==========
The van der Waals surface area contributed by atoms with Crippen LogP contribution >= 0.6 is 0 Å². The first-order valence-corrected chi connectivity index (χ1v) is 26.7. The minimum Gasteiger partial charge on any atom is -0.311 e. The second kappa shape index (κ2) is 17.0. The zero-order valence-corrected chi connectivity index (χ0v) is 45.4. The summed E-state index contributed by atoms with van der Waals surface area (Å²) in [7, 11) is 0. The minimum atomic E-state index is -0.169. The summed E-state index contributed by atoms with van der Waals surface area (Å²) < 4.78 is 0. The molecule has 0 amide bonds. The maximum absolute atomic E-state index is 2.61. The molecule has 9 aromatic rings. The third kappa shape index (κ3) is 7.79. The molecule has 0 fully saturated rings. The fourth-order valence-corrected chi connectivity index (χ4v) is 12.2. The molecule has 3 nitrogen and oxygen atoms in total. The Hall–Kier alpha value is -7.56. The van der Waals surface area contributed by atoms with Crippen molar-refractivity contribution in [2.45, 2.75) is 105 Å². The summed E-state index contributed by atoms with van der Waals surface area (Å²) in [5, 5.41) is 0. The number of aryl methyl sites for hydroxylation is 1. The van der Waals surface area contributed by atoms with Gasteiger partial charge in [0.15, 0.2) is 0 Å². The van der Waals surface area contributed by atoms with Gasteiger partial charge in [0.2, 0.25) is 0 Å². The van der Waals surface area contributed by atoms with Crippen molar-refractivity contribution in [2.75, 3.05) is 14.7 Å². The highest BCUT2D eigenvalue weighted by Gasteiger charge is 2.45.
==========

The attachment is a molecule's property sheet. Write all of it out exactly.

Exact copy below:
The van der Waals surface area contributed by atoms with Crippen LogP contribution >= 0.6 is 0 Å². The first-order valence-corrected chi connectivity index (χ1v) is 26.7. The minimum Gasteiger partial charge on any atom is -0.311 e. The second kappa shape index (κ2) is 17.0. The zero-order valence-corrected chi connectivity index (χ0v) is 45.4. The summed E-state index contributed by atoms with van der Waals surface area (Å²) in [7, 11) is 0. The minimum atomic E-state index is -0.169. The summed E-state index contributed by atoms with van der Waals surface area (Å²) < 4.78 is 0. The molecule has 0 amide bonds. The maximum absolute atomic E-state index is 2.61. The molecule has 9 aromatic rings. The third kappa shape index (κ3) is 7.79. The molecule has 0 fully saturated rings. The fourth-order valence-corrected chi connectivity index (χ4v) is 12.2. The molecule has 3 nitrogen and oxygen atoms in total. The Hall–Kier alpha value is -7.56. The van der Waals surface area contributed by atoms with Crippen molar-refractivity contribution in [2.45, 2.75) is 105 Å². The summed E-state index contributed by atoms with van der Waals surface area (Å²) in [5, 5.41) is 0. The number of aryl methyl sites for hydroxylation is 1. The van der Waals surface area contributed by atoms with Gasteiger partial charge in [0.15, 0.2) is 0 Å². The van der Waals surface area contributed by atoms with Gasteiger partial charge in [0.2, 0.25) is 0 Å². The van der Waals surface area contributed by atoms with Crippen molar-refractivity contribution in [2.75, 3.05) is 14.7 Å². The highest BCUT2D eigenvalue weighted by Gasteiger charge is 2.45.